“From Thurmond [Street] to Payton Gin [Road], about a half-mile stretch, pedestrians need to navigate five lanes of dense traffic,” he said. “Note there are lots of affordable apartments on the west side of Lamar and businesses on the east side. I have seen many pedestrians standing in the center lane waiting to get across.”

How to use the plan


Once the plan is approved, Beaudet said council would next consider implementing a street impact fee, which is allowed under the local government code. Cities are permitted to implement an impact fee for roadways, drainage and water, and Austin currently only has a water impact fee.

The street impact fee would be charged to developers wanting to build a project. The maximum allowable fee is calculated by dividing the cost of the associated transportation projects by the forecasted population within a service area—about 6 square miles. Council would have to approve a policy to determine how to assess and collect this fee.

“It’s a really predictable, transparent and fair way to have growth pay for growth with regards to development,” Beaudet said.

Next, council would need to adopt administrative criteria to prioritize projects. Because projects listed in the mobility plan are also unfunded, they would still need to go through the public engagement process and a more detailed engineering study before the city implements any proposed projects.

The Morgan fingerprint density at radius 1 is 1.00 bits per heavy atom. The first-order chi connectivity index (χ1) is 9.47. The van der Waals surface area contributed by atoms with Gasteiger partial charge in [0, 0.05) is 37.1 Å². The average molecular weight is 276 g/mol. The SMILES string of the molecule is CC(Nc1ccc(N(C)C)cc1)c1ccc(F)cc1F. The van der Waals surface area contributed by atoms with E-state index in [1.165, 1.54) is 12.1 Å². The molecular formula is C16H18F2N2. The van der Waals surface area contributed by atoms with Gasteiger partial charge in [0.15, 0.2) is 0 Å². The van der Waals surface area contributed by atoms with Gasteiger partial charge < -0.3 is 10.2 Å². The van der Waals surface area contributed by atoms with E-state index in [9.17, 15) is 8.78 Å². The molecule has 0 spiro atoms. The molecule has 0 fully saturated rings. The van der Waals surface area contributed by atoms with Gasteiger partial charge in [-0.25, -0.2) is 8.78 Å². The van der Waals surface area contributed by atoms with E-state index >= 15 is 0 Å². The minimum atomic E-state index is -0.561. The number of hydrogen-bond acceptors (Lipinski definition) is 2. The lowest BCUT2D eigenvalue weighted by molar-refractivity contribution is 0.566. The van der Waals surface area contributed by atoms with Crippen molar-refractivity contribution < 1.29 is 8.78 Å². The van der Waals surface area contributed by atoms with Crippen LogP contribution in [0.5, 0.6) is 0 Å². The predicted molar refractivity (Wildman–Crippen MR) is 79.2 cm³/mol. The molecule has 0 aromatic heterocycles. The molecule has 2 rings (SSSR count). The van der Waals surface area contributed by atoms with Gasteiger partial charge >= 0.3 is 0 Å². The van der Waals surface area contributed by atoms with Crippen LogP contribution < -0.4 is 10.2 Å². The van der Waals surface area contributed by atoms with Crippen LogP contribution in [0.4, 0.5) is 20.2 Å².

“By the end of 2019, we should have a brave new world of tools for addressing our transportation challenges,” Beaudet said.

View the draft of the comprehensive transportation plan here.
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By Amy Denney

Amy has been reporting in community journalism since 2007. She worked in the Chicago suburbs for three years before migrating south and joined Community Impact Newspaper in September 2010. Amy has been editor of the Northwest Austin publication since August 2012 and she is also the transportation beat reporter for the Austin area.